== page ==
In a rare move, India on Wednesday came out in support of France’s President Emmanuel Macron, whom Pakistan and Turkey have targeted for strongly defending the French people’s right to freedom of expression.
New Delhi joined major European countries in condemning the personal attacks against the French President.
On October 16, an 18-year-old Chechen refugee in France beheaded a 47-year-old schoolteacher, Samuel Paty, days after Paty had shown caricatures of the Prophet to his students.
Condemning the murder, Macron said: “We will continue… We will defend the freedom that you taught so well and we will bring secularism.” France, the President said, would “not give up cartoons, drawings, even if others back down”.
In response, Turkey’s President Recep Tayyip Erdogan accused Macron of running an anti-Islamic agenda, and said the French President needed a “mental health check”.
Pakistan’s Prime Minister Imran Khan said Macron was encouraging anti-Muslim sentiments and provoking Muslims; Iran and Saudi Arabia condemned the cartoons.
In an official statement, the Ministry of External Affairs said on Wednesday: “We strongly deplore the personal attacks in unacceptable language on President Emmanuel Macron in violation of the most basic standards of international discourse. We also condemn the brutal terrorist attack that took the life of a French teacher in a gruesome manner that has shocked the world. We offer our condolences to his family and the people of France.
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“There is no justification for terrorism for any reason or under any circumstance.”
India’s statement comes a day before Foreign Secretary Harsh Vardhan Shringla’s scheduled October 29-November 4 visit to France, Germany and the United Kingdom.
While France has seen repeated violent incidents around caricatures and cartoons that are deemed offensive, it is unusual for New Delhi to wade into a controversy over religion in another country.
In January 2015, after the attack on Charlie Hebdo journalists and cartoonists, the MEA spokesperson had said “we have vociferously condemned the situation”, and then External Affairs Minister Sushma Swaraj had written to her counterpart Laurent Fabius. “We are on the side of those who condemn this barbaric incident,” the spokesperson had said.
Earlier in March 2006, controversy over the publication of cartoons depicting the Prophet in a Danish daily had forced the cancellation of Prime Minister Anders Fogh Rasmussen’s scheduled six-day visit to India. Following widespread protests over the cartoons, New Delhi had conveyed to Copenhagen that this was not the “optimal time” for the visit.
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New Delhi has close strategic ties with France, especially on issues of mutual interest from counter-terrorism to defence, and nuclear to space. Prime Minister Narendra Modi shares a personal rapport with President Macron, who had invited the PM to the G-7 leaders’ summit in Biarritz last year.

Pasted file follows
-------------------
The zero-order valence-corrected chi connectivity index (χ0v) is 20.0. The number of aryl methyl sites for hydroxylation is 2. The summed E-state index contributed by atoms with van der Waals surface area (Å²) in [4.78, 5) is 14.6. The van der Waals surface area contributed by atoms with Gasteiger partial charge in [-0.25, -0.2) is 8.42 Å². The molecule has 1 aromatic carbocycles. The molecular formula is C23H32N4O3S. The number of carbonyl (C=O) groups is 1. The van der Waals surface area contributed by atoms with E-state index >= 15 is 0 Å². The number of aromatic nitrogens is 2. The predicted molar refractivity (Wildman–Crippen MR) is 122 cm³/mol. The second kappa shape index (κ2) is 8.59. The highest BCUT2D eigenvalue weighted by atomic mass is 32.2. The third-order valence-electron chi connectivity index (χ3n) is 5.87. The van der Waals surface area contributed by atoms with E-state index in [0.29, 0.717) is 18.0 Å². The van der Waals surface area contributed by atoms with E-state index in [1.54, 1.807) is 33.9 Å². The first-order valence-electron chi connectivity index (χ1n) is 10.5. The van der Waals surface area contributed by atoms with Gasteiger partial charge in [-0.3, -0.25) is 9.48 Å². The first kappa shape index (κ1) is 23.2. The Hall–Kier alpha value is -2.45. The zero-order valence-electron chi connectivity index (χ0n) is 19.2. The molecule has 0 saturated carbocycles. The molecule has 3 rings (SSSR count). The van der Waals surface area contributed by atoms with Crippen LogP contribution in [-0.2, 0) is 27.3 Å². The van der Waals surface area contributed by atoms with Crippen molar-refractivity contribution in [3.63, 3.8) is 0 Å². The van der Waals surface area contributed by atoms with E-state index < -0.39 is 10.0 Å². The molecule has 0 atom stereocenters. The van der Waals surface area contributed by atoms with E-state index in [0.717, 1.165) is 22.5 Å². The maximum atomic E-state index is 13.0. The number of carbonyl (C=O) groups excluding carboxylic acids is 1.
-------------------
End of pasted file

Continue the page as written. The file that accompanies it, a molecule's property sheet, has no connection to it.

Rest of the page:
France has been extremely supportive of India at the UN Security Council on Kashmir and Pakistan-sponsored terrorism, among other issues. The two countries have a close cooperation on climate change, and have formed the International Solar Alliance.
Following Wednesday’s statement by the MEA, France’s Ambassador to India Emmanuel Lenain posted on Twitter: Thank you @MEAIndia. France and India can always count on each other in the fight against terrorism.”
India’s vocal support for Macron could also have been influenced by the fact that the charge against the President has been led by Turkey and Pakistan, two countries that have repeatedly attacked India over Jammu and Kashmir and alleged human rights violations.
European leaders have rallied around Macron and criticized attacks on him, particularly from Turkey.
Steffen Seibert, the spokesman for Germany’s Chancellor Angela Merkel has said: “They are defamatory comments that are completely unacceptable, particularly against the backdrop of the horrific murder of the French teacher Samuel Paty by an Islamist fanatic.”
Dutch Prime Minister Mark Rutte tweeted: “President Erdogan’s words addressing President Emmanuel Macron are unacceptable,” adding that the Netherlands stood “for the freedom of speech and against extremism and radicalism.”
Italian Prime Minister Giuseppe Conte tweeted: “Personal insults don’t help the positive agenda the EU wants to have with Turkey but pushes solutions further away.”
France, Germany, and the UK, countries to which Shringla is headed, are all strategic partners of New Delhi, and nations with whom India has close and well-established relations.
Shringla will review bilateral relations and discuss matters of mutual interest and share Indian perspectives with his counterparts and with other key interlocutors. He will also interact with businesspersons, academics, intellectuals and media persons in these three countries. He will discuss international cooperation in dealing with the ongoing pandemic and its consequences.
“India’s relations with France, Germany and UK are built on a foundation of shared democratic values and are informed by a commonality of interest in issues such as sustainable development and climate change. India has very substantial trade and commercial ties and large investment flows with these countries. India also works closely with these countries in multilateral and plurilateral platforms on various issues,” the MEA said.
“Indian priorities such as robust and reformed multilateralism, its expanded multilateral and plurilateral engagements including its forthcoming non-permanent tenure in the United Nations Security Council, and its commitment to a free, open and inclusive Indo-Pacific will be discussed,” it said.